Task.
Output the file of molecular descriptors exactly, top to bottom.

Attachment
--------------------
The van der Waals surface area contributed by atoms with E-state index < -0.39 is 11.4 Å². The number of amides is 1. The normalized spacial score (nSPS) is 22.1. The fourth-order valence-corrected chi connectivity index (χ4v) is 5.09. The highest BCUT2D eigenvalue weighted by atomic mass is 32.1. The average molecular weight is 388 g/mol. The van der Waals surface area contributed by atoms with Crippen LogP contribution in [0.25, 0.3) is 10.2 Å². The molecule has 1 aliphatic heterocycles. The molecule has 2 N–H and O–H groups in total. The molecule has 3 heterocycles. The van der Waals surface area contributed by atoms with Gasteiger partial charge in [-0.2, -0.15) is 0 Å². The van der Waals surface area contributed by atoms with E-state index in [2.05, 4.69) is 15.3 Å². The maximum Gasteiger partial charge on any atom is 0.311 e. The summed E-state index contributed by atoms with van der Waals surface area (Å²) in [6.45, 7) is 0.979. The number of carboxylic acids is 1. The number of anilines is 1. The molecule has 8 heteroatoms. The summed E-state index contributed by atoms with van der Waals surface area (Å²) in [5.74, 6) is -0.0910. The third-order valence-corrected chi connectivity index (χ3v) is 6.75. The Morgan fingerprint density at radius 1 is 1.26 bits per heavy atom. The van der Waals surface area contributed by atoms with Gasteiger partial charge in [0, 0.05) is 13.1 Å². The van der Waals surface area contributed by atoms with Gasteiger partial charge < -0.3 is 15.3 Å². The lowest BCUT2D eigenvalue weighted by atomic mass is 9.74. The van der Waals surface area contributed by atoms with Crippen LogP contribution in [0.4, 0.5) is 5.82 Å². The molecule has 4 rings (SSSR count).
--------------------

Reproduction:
The van der Waals surface area contributed by atoms with E-state index < -0.39 is 11.4 Å². The number of amides is 1. The normalized spacial score (nSPS) is 22.1. The fourth-order valence-corrected chi connectivity index (χ4v) is 5.09. The highest BCUT2D eigenvalue weighted by atomic mass is 32.1. The average molecular weight is 388 g/mol. The van der Waals surface area contributed by atoms with Crippen LogP contribution in [0.25, 0.3) is 10.2 Å². The molecule has 1 aliphatic heterocycles. The molecule has 2 N–H and O–H groups in total. The molecule has 3 heterocycles. The van der Waals surface area contributed by atoms with Gasteiger partial charge in [-0.2, -0.15) is 0 Å². The van der Waals surface area contributed by atoms with E-state index in [2.05, 4.69) is 15.3 Å². The maximum Gasteiger partial charge on any atom is 0.311 e. The summed E-state index contributed by atoms with van der Waals surface area (Å²) in [6.45, 7) is 0.979. The number of carboxylic acids is 1. The number of anilines is 1. The molecule has 8 heteroatoms. The summed E-state index contributed by atoms with van der Waals surface area (Å²) in [5.74, 6) is -0.0910. The third-order valence-corrected chi connectivity index (χ3v) is 6.75. The Morgan fingerprint density at radius 1 is 1.26 bits per heavy atom. The van der Waals surface area contributed by atoms with Gasteiger partial charge in [0, 0.05) is 13.1 Å². The van der Waals surface area contributed by atoms with Gasteiger partial charge < -0.3 is 15.3 Å². The lowest BCUT2D eigenvalue weighted by atomic mass is 9.74. The van der Waals surface area contributed by atoms with Crippen LogP contribution in [0.4, 0.5) is 5.82 Å². The molecule has 4 rings (SSSR count).